This week, a mix of good and bad news for the Pearl River Delta airspace.
HK Airlines dumps loss-making London service
Hong Kong Airlines seems to be in a tailspin. The airline already cancelled its all-business class service to London Gatwick only seven months after it announced the service amid much fanfare.
All tickets from September 3 were shown as sold out last week, which raised speculation the London route was about to fall under the axe. Poor planning and miscalculations have led to the service being “deep in the red” ever since the launch, according to the SCMP.
Post reporter Charlotte So has more figures on HK Airlines’ errors:
The operating cost of the 14-hour flight is estimated at HK$3 million, including fuel costs, crew allowances and inflight meals.
Insiders said the carrier burns about HK$1 million to HK$2 million a day on the service and around HK$10 million a month. The monthly losses are lower than they would normally be because the airline cancels the services from time to time depending on the demand.
The company blamed troubles in Europe for failing to lure passengers away from Cathay Pacific and British Airways.
Now, HK Airlines, backed by the HNA Group, owner of China’s fourth largest carrier Hainan Airlines, will attempt to build on its Asian connections.
In the days leading up to the cancellation of its London service the airline was cited by regulators for poor service, blocking any expansion to the fleet. According to Reuters, this lead to HK Airlines cancelling its $3.8 billion order for 10 Airbus A380s.
Jeffrey Lowe, general manager of Asian Sky Group, a Hong Kong-based aviation consultants group told Reuters:
It sounds like a very diplomatic way to say that we think your safety standards are slipping so, until you can show us you can handle any additional aircraft being added to your fleet, we would not approve it.
And the airline is still reeling from Typhoon Vicente, taking over a week to clear the backlog of passengers caught up in the worst storm to batter the South China coast in 13 years.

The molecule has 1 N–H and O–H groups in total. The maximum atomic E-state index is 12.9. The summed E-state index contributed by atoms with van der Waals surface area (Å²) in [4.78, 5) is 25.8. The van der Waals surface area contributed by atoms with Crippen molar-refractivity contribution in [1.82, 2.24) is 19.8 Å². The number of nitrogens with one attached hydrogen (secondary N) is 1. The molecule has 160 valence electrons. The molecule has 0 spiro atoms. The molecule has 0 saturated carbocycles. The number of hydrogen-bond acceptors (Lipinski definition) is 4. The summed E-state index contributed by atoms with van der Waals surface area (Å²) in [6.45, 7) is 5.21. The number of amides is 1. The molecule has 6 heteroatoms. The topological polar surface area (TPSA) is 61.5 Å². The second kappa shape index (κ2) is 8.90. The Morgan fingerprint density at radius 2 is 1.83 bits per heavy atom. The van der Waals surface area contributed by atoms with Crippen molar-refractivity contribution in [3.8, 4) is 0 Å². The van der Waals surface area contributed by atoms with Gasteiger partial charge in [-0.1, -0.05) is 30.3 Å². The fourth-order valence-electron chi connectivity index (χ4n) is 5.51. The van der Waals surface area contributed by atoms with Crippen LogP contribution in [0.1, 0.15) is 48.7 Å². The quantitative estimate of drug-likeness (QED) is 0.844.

The final flight will pick up Hong Kong’s Paralympians, as the official carrier for the athletes, from London on September 10.
Kangaroo versus Canton? The battle of the skies heats up
Guangzhou’s China Southern Airlines (CSA) is bringing out its best aircraft for its new Sydney-London route, adding pressure to competitors in the battle for passengers, profits and prestige.
CSA president and CEO Tan Wangeng told Australian Business Traveller the airline’s new 787 Dreamliner will be deployed on the route.
We will spare no effort in building the Canton Route into a premium product, using new Airbus A380 superjumbo and Boeing 787 Dreamliner aircraft.
The news will cause some concern at Qantas, where its struggling international outfit, including that of their Kangaroo Route via Singapore, faces stiff competition against the likes of Singapore Airlines, Cathay Pacific, Emirates and more.
China Southern will be the first airline to utilise the aircraft in British and Australian airspace beating both country’s own flagship carriers.
Japan-China seal Open-Skies deal
Japan and China have signed a new air deal boosting the number of flights between the two countries, liberalising the Sino-Japan market.
The deal, announced on August 8, will see new routes and increased frequencies which include Guangzhou-Tokyo Haneda for the first time. The pact has already roused interest with many Japanese-based airlines eyeing new departures to China.
Ethiopian u-turn on 787 service to Guangzhou
Ethiopian Airlines has dropped plans to deploy its new 787 Dreamliner to Guangzhou. While not good for passengers, it will be good news for China Southern which will have the honour of being the first carrier to utilise the newest aircraft in the mainland.
Hong Kong Airlines picture by Benson Kua on Flickr